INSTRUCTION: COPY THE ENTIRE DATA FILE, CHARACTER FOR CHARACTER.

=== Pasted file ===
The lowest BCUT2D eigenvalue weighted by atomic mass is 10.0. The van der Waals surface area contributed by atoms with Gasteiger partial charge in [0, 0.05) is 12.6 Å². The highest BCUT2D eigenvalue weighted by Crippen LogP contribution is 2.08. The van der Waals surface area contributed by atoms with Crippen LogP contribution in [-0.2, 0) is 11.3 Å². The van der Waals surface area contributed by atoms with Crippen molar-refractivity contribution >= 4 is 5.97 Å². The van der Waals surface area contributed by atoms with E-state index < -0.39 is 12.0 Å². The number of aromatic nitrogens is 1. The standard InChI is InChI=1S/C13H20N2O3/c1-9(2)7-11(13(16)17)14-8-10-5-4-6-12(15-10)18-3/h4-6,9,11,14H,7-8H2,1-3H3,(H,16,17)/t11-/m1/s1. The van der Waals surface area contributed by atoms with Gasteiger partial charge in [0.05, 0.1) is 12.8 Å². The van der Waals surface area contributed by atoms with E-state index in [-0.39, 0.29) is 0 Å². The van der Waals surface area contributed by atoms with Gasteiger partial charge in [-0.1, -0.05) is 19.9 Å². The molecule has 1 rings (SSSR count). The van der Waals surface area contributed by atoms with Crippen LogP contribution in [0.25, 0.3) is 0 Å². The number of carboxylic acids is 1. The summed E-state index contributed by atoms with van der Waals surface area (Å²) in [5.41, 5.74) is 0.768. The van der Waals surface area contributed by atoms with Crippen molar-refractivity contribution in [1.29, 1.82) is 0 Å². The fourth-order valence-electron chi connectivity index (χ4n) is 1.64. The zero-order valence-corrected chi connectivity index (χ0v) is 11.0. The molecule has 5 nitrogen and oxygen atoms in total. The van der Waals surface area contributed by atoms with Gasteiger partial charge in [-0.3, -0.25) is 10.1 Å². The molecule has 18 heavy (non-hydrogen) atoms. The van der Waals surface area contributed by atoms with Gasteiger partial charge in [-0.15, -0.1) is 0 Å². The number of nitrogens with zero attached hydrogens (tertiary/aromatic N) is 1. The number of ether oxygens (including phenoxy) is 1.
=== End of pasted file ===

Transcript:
The lowest BCUT2D eigenvalue weighted by atomic mass is 10.0. The van der Waals surface area contributed by atoms with Gasteiger partial charge in [0, 0.05) is 12.6 Å². The highest BCUT2D eigenvalue weighted by Crippen LogP contribution is 2.08. The van der Waals surface area contributed by atoms with Crippen LogP contribution in [-0.2, 0) is 11.3 Å². The van der Waals surface area contributed by atoms with Crippen molar-refractivity contribution >= 4 is 5.97 Å². The van der Waals surface area contributed by atoms with E-state index < -0.39 is 12.0 Å². The number of aromatic nitrogens is 1. The standard InChI is InChI=1S/C13H20N2O3/c1-9(2)7-11(13(16)17)14-8-10-5-4-6-12(15-10)18-3/h4-6,9,11,14H,7-8H2,1-3H3,(H,16,17)/t11-/m1/s1. The van der Waals surface area contributed by atoms with Gasteiger partial charge in [0.05, 0.1) is 12.8 Å². The van der Waals surface area contributed by atoms with E-state index in [-0.39, 0.29) is 0 Å². The van der Waals surface area contributed by atoms with Gasteiger partial charge in [-0.1, -0.05) is 19.9 Å². The molecule has 1 rings (SSSR count). The van der Waals surface area contributed by atoms with Crippen LogP contribution in [0.25, 0.3) is 0 Å². The number of carboxylic acids is 1. The summed E-state index contributed by atoms with van der Waals surface area (Å²) in [5.41, 5.74) is 0.768. The van der Waals surface area contributed by atoms with Crippen molar-refractivity contribution in [1.29, 1.82) is 0 Å². The fourth-order valence-electron chi connectivity index (χ4n) is 1.64. The zero-order valence-corrected chi connectivity index (χ0v) is 11.0. The molecule has 5 nitrogen and oxygen atoms in total. The van der Waals surface area contributed by atoms with Gasteiger partial charge in [-0.3, -0.25) is 10.1 Å². The molecule has 18 heavy (non-hydrogen) atoms. The van der Waals surface area contributed by atoms with Gasteiger partial charge in [-0.15, -0.1) is 0 Å². The number of nitrogens with zero attached hydrogens (tertiary/aromatic N) is 1. The number of ether oxygens (including phenoxy) is 1.